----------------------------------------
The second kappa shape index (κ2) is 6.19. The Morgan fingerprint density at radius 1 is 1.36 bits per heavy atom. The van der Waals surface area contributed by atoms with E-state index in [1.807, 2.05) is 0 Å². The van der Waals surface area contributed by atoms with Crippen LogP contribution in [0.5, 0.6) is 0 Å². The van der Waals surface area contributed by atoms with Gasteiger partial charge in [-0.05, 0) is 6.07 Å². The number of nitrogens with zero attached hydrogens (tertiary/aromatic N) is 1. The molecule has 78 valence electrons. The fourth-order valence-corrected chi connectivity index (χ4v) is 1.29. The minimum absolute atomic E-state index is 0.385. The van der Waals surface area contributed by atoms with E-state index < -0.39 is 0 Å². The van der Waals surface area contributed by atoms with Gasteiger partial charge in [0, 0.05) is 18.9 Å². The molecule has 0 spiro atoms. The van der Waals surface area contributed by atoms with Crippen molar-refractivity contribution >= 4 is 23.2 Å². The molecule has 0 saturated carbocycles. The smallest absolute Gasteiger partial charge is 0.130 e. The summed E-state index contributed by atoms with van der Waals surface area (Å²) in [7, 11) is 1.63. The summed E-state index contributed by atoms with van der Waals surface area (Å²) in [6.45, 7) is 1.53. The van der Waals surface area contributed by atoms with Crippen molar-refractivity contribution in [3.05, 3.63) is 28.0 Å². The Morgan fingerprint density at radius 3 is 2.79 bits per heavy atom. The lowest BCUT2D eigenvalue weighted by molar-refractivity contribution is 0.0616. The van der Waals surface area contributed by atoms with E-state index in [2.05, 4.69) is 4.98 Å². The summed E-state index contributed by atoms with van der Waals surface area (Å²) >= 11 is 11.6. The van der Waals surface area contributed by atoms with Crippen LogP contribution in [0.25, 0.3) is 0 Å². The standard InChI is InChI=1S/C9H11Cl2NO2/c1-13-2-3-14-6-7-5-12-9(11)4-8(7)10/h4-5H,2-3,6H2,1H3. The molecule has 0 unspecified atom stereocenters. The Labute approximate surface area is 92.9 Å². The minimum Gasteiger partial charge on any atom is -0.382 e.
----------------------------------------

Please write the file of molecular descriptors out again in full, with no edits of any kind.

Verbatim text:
The second kappa shape index (κ2) is 6.19. The Morgan fingerprint density at radius 1 is 1.36 bits per heavy atom. The van der Waals surface area contributed by atoms with E-state index in [1.807, 2.05) is 0 Å². The van der Waals surface area contributed by atoms with Crippen LogP contribution in [0.5, 0.6) is 0 Å². The van der Waals surface area contributed by atoms with Gasteiger partial charge in [-0.05, 0) is 6.07 Å². The number of nitrogens with zero attached hydrogens (tertiary/aromatic N) is 1. The molecule has 78 valence electrons. The fourth-order valence-corrected chi connectivity index (χ4v) is 1.29. The minimum absolute atomic E-state index is 0.385. The van der Waals surface area contributed by atoms with E-state index < -0.39 is 0 Å². The van der Waals surface area contributed by atoms with Gasteiger partial charge in [0, 0.05) is 18.9 Å². The molecule has 0 spiro atoms. The van der Waals surface area contributed by atoms with Crippen molar-refractivity contribution >= 4 is 23.2 Å². The molecule has 0 saturated carbocycles. The smallest absolute Gasteiger partial charge is 0.130 e. The summed E-state index contributed by atoms with van der Waals surface area (Å²) in [7, 11) is 1.63. The summed E-state index contributed by atoms with van der Waals surface area (Å²) in [6.45, 7) is 1.53. The van der Waals surface area contributed by atoms with Crippen molar-refractivity contribution in [3.05, 3.63) is 28.0 Å². The Morgan fingerprint density at radius 3 is 2.79 bits per heavy atom. The lowest BCUT2D eigenvalue weighted by molar-refractivity contribution is 0.0616. The van der Waals surface area contributed by atoms with E-state index in [2.05, 4.69) is 4.98 Å². The summed E-state index contributed by atoms with van der Waals surface area (Å²) >= 11 is 11.6. The van der Waals surface area contributed by atoms with Crippen LogP contribution in [0.25, 0.3) is 0 Å². The standard InChI is InChI=1S/C9H11Cl2NO2/c1-13-2-3-14-6-7-5-12-9(11)4-8(7)10/h4-5H,2-3,6H2,1H3. The molecule has 0 unspecified atom stereocenters. The Labute approximate surface area is 92.9 Å². The minimum Gasteiger partial charge on any atom is -0.382 e.